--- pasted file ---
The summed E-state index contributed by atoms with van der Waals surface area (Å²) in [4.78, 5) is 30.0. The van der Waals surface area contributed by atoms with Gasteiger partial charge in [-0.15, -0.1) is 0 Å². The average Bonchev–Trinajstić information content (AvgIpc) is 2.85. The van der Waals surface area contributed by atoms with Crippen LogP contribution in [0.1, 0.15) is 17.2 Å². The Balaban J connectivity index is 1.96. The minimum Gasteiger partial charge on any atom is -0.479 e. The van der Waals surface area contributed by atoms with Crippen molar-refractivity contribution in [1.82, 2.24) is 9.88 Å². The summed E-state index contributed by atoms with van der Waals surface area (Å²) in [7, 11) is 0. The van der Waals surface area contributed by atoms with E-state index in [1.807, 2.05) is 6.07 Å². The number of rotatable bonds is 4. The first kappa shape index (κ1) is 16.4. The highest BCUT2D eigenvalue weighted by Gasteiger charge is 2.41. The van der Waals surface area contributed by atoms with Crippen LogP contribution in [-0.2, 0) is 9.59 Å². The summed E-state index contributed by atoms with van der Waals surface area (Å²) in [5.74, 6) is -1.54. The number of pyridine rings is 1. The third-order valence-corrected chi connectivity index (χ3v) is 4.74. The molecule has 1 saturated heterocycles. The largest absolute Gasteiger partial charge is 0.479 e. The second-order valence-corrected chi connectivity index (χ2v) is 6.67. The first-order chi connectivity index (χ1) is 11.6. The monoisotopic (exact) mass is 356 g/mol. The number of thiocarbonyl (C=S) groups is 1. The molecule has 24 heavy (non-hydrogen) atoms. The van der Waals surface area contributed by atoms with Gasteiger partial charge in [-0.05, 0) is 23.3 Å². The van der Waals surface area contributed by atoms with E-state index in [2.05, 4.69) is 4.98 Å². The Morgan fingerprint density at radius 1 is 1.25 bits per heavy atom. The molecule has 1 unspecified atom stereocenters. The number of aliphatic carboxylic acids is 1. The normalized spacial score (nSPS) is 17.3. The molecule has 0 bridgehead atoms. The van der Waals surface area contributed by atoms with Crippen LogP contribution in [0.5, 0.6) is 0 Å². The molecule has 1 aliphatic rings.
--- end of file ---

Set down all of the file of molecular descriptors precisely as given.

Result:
The summed E-state index contributed by atoms with van der Waals surface area (Å²) in [4.78, 5) is 30.0. The van der Waals surface area contributed by atoms with Gasteiger partial charge in [-0.15, -0.1) is 0 Å². The average Bonchev–Trinajstić information content (AvgIpc) is 2.85. The van der Waals surface area contributed by atoms with Crippen LogP contribution in [0.1, 0.15) is 17.2 Å². The Balaban J connectivity index is 1.96. The minimum Gasteiger partial charge on any atom is -0.479 e. The van der Waals surface area contributed by atoms with Crippen molar-refractivity contribution in [1.82, 2.24) is 9.88 Å². The summed E-state index contributed by atoms with van der Waals surface area (Å²) in [7, 11) is 0. The van der Waals surface area contributed by atoms with E-state index in [1.807, 2.05) is 6.07 Å². The number of rotatable bonds is 4. The first kappa shape index (κ1) is 16.4. The highest BCUT2D eigenvalue weighted by Gasteiger charge is 2.41. The van der Waals surface area contributed by atoms with Crippen LogP contribution in [-0.2, 0) is 9.59 Å². The summed E-state index contributed by atoms with van der Waals surface area (Å²) in [5.74, 6) is -1.54. The number of pyridine rings is 1. The third-order valence-corrected chi connectivity index (χ3v) is 4.74. The molecule has 1 saturated heterocycles. The largest absolute Gasteiger partial charge is 0.479 e. The second-order valence-corrected chi connectivity index (χ2v) is 6.67. The first-order chi connectivity index (χ1) is 11.6. The monoisotopic (exact) mass is 356 g/mol. The number of thiocarbonyl (C=S) groups is 1. The molecule has 24 heavy (non-hydrogen) atoms. The van der Waals surface area contributed by atoms with Gasteiger partial charge in [-0.05, 0) is 23.3 Å². The van der Waals surface area contributed by atoms with E-state index in [2.05, 4.69) is 4.98 Å². The Morgan fingerprint density at radius 1 is 1.25 bits per heavy atom. The molecule has 1 unspecified atom stereocenters. The number of aliphatic carboxylic acids is 1. The normalized spacial score (nSPS) is 17.3. The molecule has 0 bridgehead atoms. The van der Waals surface area contributed by atoms with Crippen LogP contribution in [0.5, 0.6) is 0 Å². The molecule has 1 aliphatic rings.